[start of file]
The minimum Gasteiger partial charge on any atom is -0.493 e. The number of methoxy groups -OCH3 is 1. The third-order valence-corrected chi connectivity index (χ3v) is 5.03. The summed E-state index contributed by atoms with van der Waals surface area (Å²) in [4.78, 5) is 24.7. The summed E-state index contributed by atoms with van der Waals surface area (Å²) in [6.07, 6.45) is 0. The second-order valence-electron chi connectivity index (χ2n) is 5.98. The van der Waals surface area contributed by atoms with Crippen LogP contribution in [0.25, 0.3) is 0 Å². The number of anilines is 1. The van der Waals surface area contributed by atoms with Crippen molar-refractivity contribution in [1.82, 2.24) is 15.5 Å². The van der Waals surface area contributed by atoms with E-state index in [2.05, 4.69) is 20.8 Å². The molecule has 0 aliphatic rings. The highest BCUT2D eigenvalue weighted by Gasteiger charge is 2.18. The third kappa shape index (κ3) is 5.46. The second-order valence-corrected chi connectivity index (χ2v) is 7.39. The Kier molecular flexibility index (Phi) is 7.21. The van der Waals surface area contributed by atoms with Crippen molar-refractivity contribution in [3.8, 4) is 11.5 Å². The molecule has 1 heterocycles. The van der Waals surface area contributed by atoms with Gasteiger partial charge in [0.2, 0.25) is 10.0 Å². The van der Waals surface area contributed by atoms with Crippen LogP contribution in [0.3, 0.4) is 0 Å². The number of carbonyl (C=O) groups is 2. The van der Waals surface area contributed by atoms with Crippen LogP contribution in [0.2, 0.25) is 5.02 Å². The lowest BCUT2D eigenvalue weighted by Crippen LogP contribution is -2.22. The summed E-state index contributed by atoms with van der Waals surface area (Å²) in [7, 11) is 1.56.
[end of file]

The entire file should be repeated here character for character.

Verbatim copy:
The minimum Gasteiger partial charge on any atom is -0.493 e. The number of methoxy groups -OCH3 is 1. The third-order valence-corrected chi connectivity index (χ3v) is 5.03. The summed E-state index contributed by atoms with van der Waals surface area (Å²) in [4.78, 5) is 24.7. The summed E-state index contributed by atoms with van der Waals surface area (Å²) in [6.07, 6.45) is 0. The second-order valence-electron chi connectivity index (χ2n) is 5.98. The van der Waals surface area contributed by atoms with Crippen LogP contribution in [0.25, 0.3) is 0 Å². The number of anilines is 1. The van der Waals surface area contributed by atoms with Crippen molar-refractivity contribution in [1.82, 2.24) is 15.5 Å². The van der Waals surface area contributed by atoms with E-state index in [2.05, 4.69) is 20.8 Å². The molecule has 0 aliphatic rings. The highest BCUT2D eigenvalue weighted by Gasteiger charge is 2.18. The third kappa shape index (κ3) is 5.46. The second-order valence-corrected chi connectivity index (χ2v) is 7.39. The Kier molecular flexibility index (Phi) is 7.21. The van der Waals surface area contributed by atoms with Crippen molar-refractivity contribution in [3.8, 4) is 11.5 Å². The molecule has 1 heterocycles. The van der Waals surface area contributed by atoms with Gasteiger partial charge in [0.2, 0.25) is 10.0 Å². The van der Waals surface area contributed by atoms with Crippen LogP contribution in [0.3, 0.4) is 0 Å². The number of carbonyl (C=O) groups is 2. The van der Waals surface area contributed by atoms with Crippen LogP contribution in [0.2, 0.25) is 5.02 Å². The lowest BCUT2D eigenvalue weighted by Crippen LogP contribution is -2.22. The summed E-state index contributed by atoms with van der Waals surface area (Å²) in [7, 11) is 1.56.